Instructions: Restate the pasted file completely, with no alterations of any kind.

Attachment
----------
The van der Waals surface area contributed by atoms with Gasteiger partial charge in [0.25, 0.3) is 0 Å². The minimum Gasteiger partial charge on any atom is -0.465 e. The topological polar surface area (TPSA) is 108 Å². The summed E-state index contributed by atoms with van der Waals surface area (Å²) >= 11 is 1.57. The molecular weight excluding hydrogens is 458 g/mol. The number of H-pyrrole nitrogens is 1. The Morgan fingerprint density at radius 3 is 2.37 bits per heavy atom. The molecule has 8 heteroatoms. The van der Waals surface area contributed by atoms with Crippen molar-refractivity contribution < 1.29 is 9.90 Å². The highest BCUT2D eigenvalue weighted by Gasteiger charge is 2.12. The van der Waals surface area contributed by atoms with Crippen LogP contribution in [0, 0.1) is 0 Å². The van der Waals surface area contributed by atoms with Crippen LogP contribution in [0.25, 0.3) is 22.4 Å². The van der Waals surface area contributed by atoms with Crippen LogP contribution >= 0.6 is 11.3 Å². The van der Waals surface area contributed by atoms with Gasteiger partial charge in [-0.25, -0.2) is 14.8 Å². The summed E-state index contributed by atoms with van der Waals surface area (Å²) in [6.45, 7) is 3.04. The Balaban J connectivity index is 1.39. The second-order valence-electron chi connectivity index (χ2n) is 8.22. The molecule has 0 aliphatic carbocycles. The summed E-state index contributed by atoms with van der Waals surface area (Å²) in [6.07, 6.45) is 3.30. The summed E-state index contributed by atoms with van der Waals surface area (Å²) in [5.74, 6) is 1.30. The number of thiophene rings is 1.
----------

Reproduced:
The van der Waals surface area contributed by atoms with Gasteiger partial charge in [0.25, 0.3) is 0 Å². The minimum Gasteiger partial charge on any atom is -0.465 e. The topological polar surface area (TPSA) is 108 Å². The summed E-state index contributed by atoms with van der Waals surface area (Å²) >= 11 is 1.57. The molecular weight excluding hydrogens is 458 g/mol. The number of H-pyrrole nitrogens is 1. The Morgan fingerprint density at radius 3 is 2.37 bits per heavy atom. The molecule has 8 heteroatoms. The van der Waals surface area contributed by atoms with Crippen molar-refractivity contribution < 1.29 is 9.90 Å². The highest BCUT2D eigenvalue weighted by Gasteiger charge is 2.12. The van der Waals surface area contributed by atoms with Crippen LogP contribution in [0, 0.1) is 0 Å². The van der Waals surface area contributed by atoms with Crippen LogP contribution in [0.25, 0.3) is 22.4 Å². The van der Waals surface area contributed by atoms with Crippen LogP contribution >= 0.6 is 11.3 Å². The van der Waals surface area contributed by atoms with Gasteiger partial charge in [-0.25, -0.2) is 14.8 Å². The summed E-state index contributed by atoms with van der Waals surface area (Å²) in [6.45, 7) is 3.04. The Balaban J connectivity index is 1.39. The second-order valence-electron chi connectivity index (χ2n) is 8.22. The molecule has 0 aliphatic carbocycles. The summed E-state index contributed by atoms with van der Waals surface area (Å²) in [6.07, 6.45) is 3.30. The summed E-state index contributed by atoms with van der Waals surface area (Å²) in [5.74, 6) is 1.30. The number of thiophene rings is 1.